My Gift Was Memory: On Ta-Nehisi Coates’s The Water Dancer

Mythic language pervades the work of Ta-Nehisi Coates. In his leviathanic 2015 piece, “The Black Family in the Age of Mass Incarceration,” he invoked The Grey Wastes, hearkening back to a childhood enthrallment with D&D. In “The Case for Reparations,” race relations are recast in the language of plunder and credit, and though he’s writing specifically about housing and redlining and Clyde Ross, he’s also writing about slavery and Jim Crow, state regimes and intergenerational oppression. In his National Book Award-winning letter to his son, Between the World and Me, the epistolary format provides a ribcage for the poetic heart beating inside.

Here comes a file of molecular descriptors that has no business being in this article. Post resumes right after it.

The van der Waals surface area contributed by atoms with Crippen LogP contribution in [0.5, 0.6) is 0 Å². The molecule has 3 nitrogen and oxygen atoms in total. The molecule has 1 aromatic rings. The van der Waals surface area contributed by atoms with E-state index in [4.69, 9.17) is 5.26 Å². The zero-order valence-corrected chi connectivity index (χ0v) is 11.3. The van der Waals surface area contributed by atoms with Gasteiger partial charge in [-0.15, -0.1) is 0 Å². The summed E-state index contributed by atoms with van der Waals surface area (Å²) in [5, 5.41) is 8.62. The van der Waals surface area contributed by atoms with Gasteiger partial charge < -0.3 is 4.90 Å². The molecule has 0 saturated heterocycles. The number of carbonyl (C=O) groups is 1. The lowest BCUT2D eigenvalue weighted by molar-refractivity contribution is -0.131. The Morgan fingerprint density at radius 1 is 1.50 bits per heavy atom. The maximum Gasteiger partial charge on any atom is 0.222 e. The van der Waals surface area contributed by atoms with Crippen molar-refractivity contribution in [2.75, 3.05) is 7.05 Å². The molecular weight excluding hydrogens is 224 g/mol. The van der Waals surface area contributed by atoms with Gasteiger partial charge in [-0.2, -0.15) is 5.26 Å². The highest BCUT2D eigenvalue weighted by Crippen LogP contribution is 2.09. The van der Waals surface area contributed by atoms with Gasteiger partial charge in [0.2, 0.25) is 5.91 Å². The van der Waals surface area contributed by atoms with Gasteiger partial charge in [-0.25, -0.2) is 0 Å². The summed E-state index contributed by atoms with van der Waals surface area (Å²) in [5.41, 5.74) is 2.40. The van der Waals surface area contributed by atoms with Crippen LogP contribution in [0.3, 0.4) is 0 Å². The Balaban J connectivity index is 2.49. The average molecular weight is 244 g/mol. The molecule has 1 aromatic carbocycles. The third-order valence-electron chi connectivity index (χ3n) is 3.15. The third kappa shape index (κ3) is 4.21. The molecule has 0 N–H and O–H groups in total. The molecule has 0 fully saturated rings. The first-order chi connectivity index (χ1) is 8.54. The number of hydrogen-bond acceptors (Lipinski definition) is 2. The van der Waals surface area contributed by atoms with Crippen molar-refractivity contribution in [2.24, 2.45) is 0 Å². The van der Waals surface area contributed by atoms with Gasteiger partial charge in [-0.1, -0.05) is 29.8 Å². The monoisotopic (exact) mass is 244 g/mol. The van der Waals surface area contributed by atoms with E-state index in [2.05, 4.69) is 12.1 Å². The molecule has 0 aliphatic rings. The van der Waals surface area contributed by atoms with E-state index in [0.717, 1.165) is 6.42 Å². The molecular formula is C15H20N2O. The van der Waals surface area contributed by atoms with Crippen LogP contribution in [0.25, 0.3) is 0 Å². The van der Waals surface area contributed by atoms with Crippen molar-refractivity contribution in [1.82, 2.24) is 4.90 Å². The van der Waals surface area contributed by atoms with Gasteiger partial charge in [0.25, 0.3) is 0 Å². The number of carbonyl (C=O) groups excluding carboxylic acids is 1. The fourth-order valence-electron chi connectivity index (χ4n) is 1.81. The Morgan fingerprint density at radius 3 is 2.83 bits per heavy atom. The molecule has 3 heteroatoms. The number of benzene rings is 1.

With The Water Dancer, Coates’s first full-length novel, a story about slavery and a superpower, we pay witness to a writer unchained. In the proliferation of subjunctive clauses; the easy moving from waking to dreaming; capitalizations as we see in the Tasked, the Quality, and Low whites; in the very configuration of Lockless manor as two houses—one shown and one hidden—containing liminal spaces through which the Tasked must flit so as to appear at parties to pour a guest’s drink like they were summoned out of thin air, in all of these things lives a writer finally able to marry novelistic tendencies to the form. The faithfully dated prose and the constraints of this story’s form as recitation or testimonial allow Coates ample room to both dramatize his arguments and encapsulate them in single lines of cutting dialogue, to carry an entire longform essay’s worth of insights in the arms of a single paragraph-long interaction between two characters. The result is a powerful, if somewhat bloated, book that seeks to do so much. Sometimes, perhaps, too much. But while the moonshot may be off, the fistfuls of firmament Coates is able to bring back to us are a wonder to behold.